Sitting fireside with a mug of hot chocolate or a good book on cold winter evenings can be idyllic ways to wind down after a challenging day. But if you don’t operate your fireplace properly it could go from providing a fire to starting one.
So, what causes chimney fires?
What exactly is creosote?
The chimneys of fireplaces and wood stoves work to funnel out the by-products of combustion, which are the substances produced when wood burns—smoke, particles of unburned wood, tar fog, gasses, water vapor, hydrocarbon, and an assortment of minerals.
These elements travel from your fireplace, or wood stove, and up into your chimney—where it is cooler—and in the process condensation forms. A residue develops and sticks inside the walls of the chimney. That reside is creosote.
Creosote residue has a black or brown appearance and can take on many textures. It may be flaky or crusty, tar-like, sticky, or drippy. It may even be hard and shiny. Regardless of its appearance or texture, all forms of it are extremely combustible. If creosote builds up sufficiently, and the internal temperature of your flue (the space inside your chimney) is hot enough, it may result in a chimney fire.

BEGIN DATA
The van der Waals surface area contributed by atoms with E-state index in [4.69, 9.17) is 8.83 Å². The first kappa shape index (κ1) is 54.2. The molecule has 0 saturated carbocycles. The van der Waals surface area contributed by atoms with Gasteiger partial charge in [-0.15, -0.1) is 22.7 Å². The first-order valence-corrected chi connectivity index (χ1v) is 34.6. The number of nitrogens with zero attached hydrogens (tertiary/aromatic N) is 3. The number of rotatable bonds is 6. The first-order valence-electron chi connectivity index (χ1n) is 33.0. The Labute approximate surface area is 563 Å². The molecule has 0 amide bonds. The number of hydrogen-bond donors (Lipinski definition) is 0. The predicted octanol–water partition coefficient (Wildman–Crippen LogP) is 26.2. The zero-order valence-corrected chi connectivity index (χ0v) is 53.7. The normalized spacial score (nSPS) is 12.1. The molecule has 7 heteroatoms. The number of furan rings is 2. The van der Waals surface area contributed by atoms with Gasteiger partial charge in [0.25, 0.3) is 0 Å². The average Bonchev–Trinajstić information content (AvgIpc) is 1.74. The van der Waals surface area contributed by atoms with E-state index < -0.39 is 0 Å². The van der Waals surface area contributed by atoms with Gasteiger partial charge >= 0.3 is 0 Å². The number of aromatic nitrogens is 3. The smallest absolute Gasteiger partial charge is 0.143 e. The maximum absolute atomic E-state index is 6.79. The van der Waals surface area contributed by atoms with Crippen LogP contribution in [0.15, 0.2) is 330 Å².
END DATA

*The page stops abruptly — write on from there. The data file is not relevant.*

What causes the build-up of creosote?
A restricted air supply
The air supply to your fireplace may be restricted if you don’t open its damper wide enough, and if there is a lack of enough air to quickly move heated smoke up and out of the chimney (known as “make-up” air). The longer that smoke lingers in the flue the more likely it is that creosote will form, warns the Chimney Safety Institute of America (CSIA).
The air supply of a wood stove may be hampered by prematurely closing the stove’s damper or air inlets, or by closing them too much.
Burning unseasoned wood
You should burn only “seasoned” wood in your fireplace. “Seasoned” means that the wood has been cut and dried for a minimum of 6 to 12 months. Unseasoned, or “green,” wood can contain up to 45 percent water. In this instance energy from the fire is initially used to evaporate water within the cells of the firewood, which causes both the smoke and the chimney to be at cooler-than-normal temps—encouraging condensation and creosote build-up.
With a wood stove, overloading the firebox with wood in an effort to achieve a longer burn time can contribute to the build-up of creosote.
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